We recently saved Christmas and you can too! Santa’s sleigh was frozen in a block of ice (not surprising because it sits in the North Pole for 364 days a year), and we helped free it in time for Christmas. As we helped we observed ice changing from a solid to a liquid with the help of salt and warm water.
This science activity is easy to set up (the trickiest part was finding room for Santa’s sleigh in my freezer) and my kids stayed busy trying to free Santa’s sleigh from the ice for at least a full hour! We got Santa’s sleigh nearly out, then we had to leave for a doctors appointment. When we returned home, the sleigh was free and Santa was ready for his trip Christmas Eve…(thank goodness!)
Mini Sleigh (that wont get ruined if wet)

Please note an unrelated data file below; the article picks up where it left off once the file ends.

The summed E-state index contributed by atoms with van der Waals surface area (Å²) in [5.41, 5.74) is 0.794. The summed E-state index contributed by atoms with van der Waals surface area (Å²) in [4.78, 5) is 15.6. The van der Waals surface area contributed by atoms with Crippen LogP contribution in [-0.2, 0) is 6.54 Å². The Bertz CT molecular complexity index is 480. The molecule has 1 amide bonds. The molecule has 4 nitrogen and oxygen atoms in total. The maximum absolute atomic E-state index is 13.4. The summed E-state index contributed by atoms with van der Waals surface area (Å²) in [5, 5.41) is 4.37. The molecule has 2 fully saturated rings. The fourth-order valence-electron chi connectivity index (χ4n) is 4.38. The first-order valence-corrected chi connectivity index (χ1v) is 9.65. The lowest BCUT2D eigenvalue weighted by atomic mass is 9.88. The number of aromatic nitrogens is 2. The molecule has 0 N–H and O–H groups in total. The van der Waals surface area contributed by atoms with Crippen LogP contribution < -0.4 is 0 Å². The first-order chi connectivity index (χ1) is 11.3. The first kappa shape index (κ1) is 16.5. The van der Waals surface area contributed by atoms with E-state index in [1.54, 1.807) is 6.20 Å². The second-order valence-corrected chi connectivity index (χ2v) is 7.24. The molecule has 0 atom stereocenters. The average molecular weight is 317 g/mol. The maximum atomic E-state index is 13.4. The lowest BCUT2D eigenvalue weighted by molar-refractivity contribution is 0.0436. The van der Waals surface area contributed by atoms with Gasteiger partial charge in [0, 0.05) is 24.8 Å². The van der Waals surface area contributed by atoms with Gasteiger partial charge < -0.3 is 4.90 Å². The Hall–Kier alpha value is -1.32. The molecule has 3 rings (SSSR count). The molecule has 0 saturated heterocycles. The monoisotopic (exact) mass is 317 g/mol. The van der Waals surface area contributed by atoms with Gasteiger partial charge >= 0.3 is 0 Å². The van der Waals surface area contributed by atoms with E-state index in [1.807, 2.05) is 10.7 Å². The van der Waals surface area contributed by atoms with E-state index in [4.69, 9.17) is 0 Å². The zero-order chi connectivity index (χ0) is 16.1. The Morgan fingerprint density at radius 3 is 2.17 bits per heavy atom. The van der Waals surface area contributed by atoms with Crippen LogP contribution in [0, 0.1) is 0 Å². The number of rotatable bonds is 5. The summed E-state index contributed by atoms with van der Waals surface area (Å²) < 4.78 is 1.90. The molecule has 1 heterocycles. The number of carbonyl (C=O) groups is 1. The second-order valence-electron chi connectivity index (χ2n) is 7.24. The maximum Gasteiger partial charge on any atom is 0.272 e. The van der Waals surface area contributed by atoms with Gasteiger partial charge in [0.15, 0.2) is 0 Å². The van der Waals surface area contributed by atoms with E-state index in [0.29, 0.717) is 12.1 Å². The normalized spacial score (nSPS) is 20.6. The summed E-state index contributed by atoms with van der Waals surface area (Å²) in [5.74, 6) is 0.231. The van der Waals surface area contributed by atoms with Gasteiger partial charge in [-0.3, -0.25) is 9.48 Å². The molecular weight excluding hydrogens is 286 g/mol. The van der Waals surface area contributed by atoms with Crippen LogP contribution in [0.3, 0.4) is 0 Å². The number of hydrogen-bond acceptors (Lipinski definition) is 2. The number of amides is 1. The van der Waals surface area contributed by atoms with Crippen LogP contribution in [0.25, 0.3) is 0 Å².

1. Put the sleigh in a bowl with water and freeze. I filled our bowl almost to the top, remember that water expands when it freezes so you will want to leave room for it to grow.
2. Once the water is frozen, remove the ice and Santa’s sleigh from the bowl. You may need to let your bowl sit on the counter and warm up a bit before the sleigh will come out. Place it on top of another bowl and let kids help Santa defrost his sleigh.
We squirted water and dumped salt on the ice and it made cool striations in the ice after a minute or two as it helped to break down the ice crystals.
Then we used warm water to speed up the melting. The water made neat caves through the ice as it melted. Ms. Tiger was excited to see the ice turn back into water as it melted. It also made a nice relaxing noise as it dripped into out pan.
Since we used a large block of ice, the water helped speed up the activity. Without it, the ice would have melted too slowly to keep my kiddos attention. If you use a smaller amount of ice or your kids are more patient, you may not need the warm water.